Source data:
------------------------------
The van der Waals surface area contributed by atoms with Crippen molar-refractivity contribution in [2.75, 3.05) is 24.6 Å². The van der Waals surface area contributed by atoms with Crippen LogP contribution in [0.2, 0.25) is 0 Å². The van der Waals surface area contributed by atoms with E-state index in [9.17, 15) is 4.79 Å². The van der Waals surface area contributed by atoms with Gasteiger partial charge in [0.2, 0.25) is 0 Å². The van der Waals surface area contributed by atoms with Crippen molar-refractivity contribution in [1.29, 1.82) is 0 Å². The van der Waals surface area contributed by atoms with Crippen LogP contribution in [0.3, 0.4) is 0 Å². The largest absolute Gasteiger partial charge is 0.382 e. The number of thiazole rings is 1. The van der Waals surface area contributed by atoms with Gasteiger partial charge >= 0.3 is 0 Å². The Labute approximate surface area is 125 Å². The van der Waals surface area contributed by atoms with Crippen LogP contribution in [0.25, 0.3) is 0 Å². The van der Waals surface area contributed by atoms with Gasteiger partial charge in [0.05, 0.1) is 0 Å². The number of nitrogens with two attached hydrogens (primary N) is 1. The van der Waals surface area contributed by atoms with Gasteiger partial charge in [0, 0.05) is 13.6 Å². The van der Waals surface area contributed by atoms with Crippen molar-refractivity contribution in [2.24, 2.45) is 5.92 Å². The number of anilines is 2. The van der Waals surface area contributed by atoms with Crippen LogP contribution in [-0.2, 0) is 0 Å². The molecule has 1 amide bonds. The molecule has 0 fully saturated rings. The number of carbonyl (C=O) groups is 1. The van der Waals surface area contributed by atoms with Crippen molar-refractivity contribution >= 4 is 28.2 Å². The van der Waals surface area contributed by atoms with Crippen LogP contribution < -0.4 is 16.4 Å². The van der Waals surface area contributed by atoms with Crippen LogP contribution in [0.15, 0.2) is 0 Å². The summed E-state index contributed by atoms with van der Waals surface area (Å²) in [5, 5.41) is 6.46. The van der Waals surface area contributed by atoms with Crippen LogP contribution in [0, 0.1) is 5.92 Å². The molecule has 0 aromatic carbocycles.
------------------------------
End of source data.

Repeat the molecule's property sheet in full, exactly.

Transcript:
The van der Waals surface area contributed by atoms with Crippen molar-refractivity contribution in [2.75, 3.05) is 24.6 Å². The van der Waals surface area contributed by atoms with Crippen LogP contribution in [0.2, 0.25) is 0 Å². The van der Waals surface area contributed by atoms with E-state index in [9.17, 15) is 4.79 Å². The van der Waals surface area contributed by atoms with Gasteiger partial charge in [0.2, 0.25) is 0 Å². The van der Waals surface area contributed by atoms with Crippen molar-refractivity contribution in [1.29, 1.82) is 0 Å². The van der Waals surface area contributed by atoms with Crippen LogP contribution in [0.3, 0.4) is 0 Å². The largest absolute Gasteiger partial charge is 0.382 e. The number of thiazole rings is 1. The van der Waals surface area contributed by atoms with Gasteiger partial charge >= 0.3 is 0 Å². The Labute approximate surface area is 125 Å². The van der Waals surface area contributed by atoms with Crippen LogP contribution in [0.25, 0.3) is 0 Å². The van der Waals surface area contributed by atoms with Gasteiger partial charge in [0.05, 0.1) is 0 Å². The number of nitrogens with two attached hydrogens (primary N) is 1. The van der Waals surface area contributed by atoms with Gasteiger partial charge in [0, 0.05) is 13.6 Å². The van der Waals surface area contributed by atoms with Crippen molar-refractivity contribution in [2.24, 2.45) is 5.92 Å². The number of anilines is 2. The van der Waals surface area contributed by atoms with Crippen LogP contribution in [-0.2, 0) is 0 Å². The molecule has 1 amide bonds. The molecule has 0 fully saturated rings. The number of carbonyl (C=O) groups is 1. The van der Waals surface area contributed by atoms with Crippen molar-refractivity contribution >= 4 is 28.2 Å². The van der Waals surface area contributed by atoms with Crippen LogP contribution < -0.4 is 16.4 Å². The van der Waals surface area contributed by atoms with Crippen LogP contribution in [0.15, 0.2) is 0 Å². The summed E-state index contributed by atoms with van der Waals surface area (Å²) in [5, 5.41) is 6.46. The van der Waals surface area contributed by atoms with Crippen LogP contribution in [0, 0.1) is 5.92 Å². The molecule has 0 aromatic carbocycles.